Despite their small size, ants are one of the most annoying pests in Texas. While some local ants cause property damage, others have painful stings. Pavement ants don’t do either, but that doesn’t mean they’re not harmful. Learn more about pavement ants and what consequences come with an infestation.
What Are Pavement Ants?
Pavement ants are small, black, or dark brown ants. On average, they only grow to be about 1/16th of an inch long. If you look closely at a pavement ant, you can see parallel lines on the head and thorax. The legs tend to be paler than the body.
Some pavement ants in the colony have wings, and while these ants look like the unwinged workers, they are much larger. Females with wings have spines, but you probably won’t notice this until you get up close with the ant. Even then, it’s easy to confuse a pavement ant with other ants.
The best way to positively identify a pavement ant is to look at its behavior. Usually, pavement ants create colonies under sidewalks, rocks, and building slabs. At times, they enter homes through cracks in such slabs. You might notice piles of sand and soil near cracks, and these could be from ants pushing their way through the cracks.
But Are They Dangerous?
Most people only consider pavement ants to be nuisance creatures. Although they do have a stinger, pavement ants rarely sting people. When they do, not much happens, but on rare occasions, people have reactions to pavement ant stings and develop an irritation or rash.
That said, there is a health concern associated with a pavement ant infestation. After entering your home, pavement ants can get into your food and crawl on your surfaces. They have the potential to spread bacteria like salmonella throughout your home. While salmonella is rarely fatal, it can be a severe illness. Even with a minor infection, you could experience gastrointestinal discomfort for days.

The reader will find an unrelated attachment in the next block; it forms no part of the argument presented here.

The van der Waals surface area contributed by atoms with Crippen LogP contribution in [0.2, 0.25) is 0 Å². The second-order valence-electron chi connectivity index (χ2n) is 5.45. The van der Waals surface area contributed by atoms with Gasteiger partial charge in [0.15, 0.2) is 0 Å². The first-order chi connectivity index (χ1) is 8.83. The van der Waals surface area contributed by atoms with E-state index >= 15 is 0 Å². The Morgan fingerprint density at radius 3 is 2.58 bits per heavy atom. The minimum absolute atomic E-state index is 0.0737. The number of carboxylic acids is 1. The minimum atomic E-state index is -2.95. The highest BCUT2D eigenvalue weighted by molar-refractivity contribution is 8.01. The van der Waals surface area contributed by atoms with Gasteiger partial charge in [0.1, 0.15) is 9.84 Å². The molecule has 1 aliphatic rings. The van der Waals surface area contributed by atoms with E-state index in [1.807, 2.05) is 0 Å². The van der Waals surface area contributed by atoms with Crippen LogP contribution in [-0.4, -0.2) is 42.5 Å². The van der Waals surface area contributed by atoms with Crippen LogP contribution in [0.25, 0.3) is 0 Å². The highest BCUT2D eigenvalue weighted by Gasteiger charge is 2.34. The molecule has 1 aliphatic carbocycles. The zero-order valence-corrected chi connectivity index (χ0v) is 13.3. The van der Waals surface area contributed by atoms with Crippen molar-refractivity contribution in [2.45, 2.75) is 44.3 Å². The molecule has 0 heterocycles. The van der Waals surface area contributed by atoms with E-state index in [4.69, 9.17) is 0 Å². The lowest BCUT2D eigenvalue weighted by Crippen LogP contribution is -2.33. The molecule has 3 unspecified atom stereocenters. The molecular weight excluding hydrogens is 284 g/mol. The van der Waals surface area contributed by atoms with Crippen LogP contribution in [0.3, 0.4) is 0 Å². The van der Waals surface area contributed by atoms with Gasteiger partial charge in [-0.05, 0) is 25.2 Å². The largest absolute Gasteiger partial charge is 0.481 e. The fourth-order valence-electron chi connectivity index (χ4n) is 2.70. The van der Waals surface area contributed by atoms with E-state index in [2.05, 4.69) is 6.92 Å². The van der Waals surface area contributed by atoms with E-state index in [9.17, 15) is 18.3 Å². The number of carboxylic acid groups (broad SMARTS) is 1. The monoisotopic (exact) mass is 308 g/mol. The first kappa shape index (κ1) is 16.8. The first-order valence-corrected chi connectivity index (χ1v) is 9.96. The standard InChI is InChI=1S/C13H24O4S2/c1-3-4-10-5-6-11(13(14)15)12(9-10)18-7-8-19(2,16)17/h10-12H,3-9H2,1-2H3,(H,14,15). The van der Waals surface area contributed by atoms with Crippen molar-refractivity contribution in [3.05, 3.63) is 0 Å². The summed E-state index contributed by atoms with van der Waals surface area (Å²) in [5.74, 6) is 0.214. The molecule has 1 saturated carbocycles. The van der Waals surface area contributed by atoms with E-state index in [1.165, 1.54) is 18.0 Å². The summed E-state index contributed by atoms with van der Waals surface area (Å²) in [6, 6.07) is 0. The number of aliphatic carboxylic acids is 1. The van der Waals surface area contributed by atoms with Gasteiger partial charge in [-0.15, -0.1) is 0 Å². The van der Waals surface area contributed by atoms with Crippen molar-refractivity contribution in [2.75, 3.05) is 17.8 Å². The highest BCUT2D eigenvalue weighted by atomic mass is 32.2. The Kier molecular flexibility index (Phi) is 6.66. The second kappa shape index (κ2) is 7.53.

The biggest issue with these ants is their ability to reproduce rapidly. Most ants are indeed social, but the pavement ant is especially so. Some colonies can have as many as 10,000 workers. When a queen moves to a new home, she lays eggs that develop within three months. As a result, pavement ants reproduce quickly.
Getting Rid Of Pavement Ants
Once pavement ants get into your home, you’ll struggle to get rid of them. Unless you remove every pavement ant from your property, they will endure. Your pavement ant problem will persist.
Because of the challenges that come with any elimination, pavement ant prevention is key. All of the following tips can keep your property free of ants:
If you have any crumbs in your home, pavement ants will find them. One of the best ways to deter ants is by maintaining a clean home. After you eat, clean the table and floors. The longer you allow crumbs to sit out, the more likely it is that ants will find their way into your home.
Do A Deep Clean
A deep clean of your home is another effective way to make your property less appealing to ants. Every so often, move your stove and other appliances out and clean underneath them. Doing so will remove excess crumbs.
Close Up Entrances
By removing cracks and crevices from your home, you make it harder for pavement ants to get inside. Just remember how small pavement ants are, so you need to seal up tiny openings.
Call The Innovative Pest Control Professionals
For the best results, work with a pest control professional who knows how to treat homes inside and out. Here at Innovative Pest Control, we’re ready to help. Call now to learn more!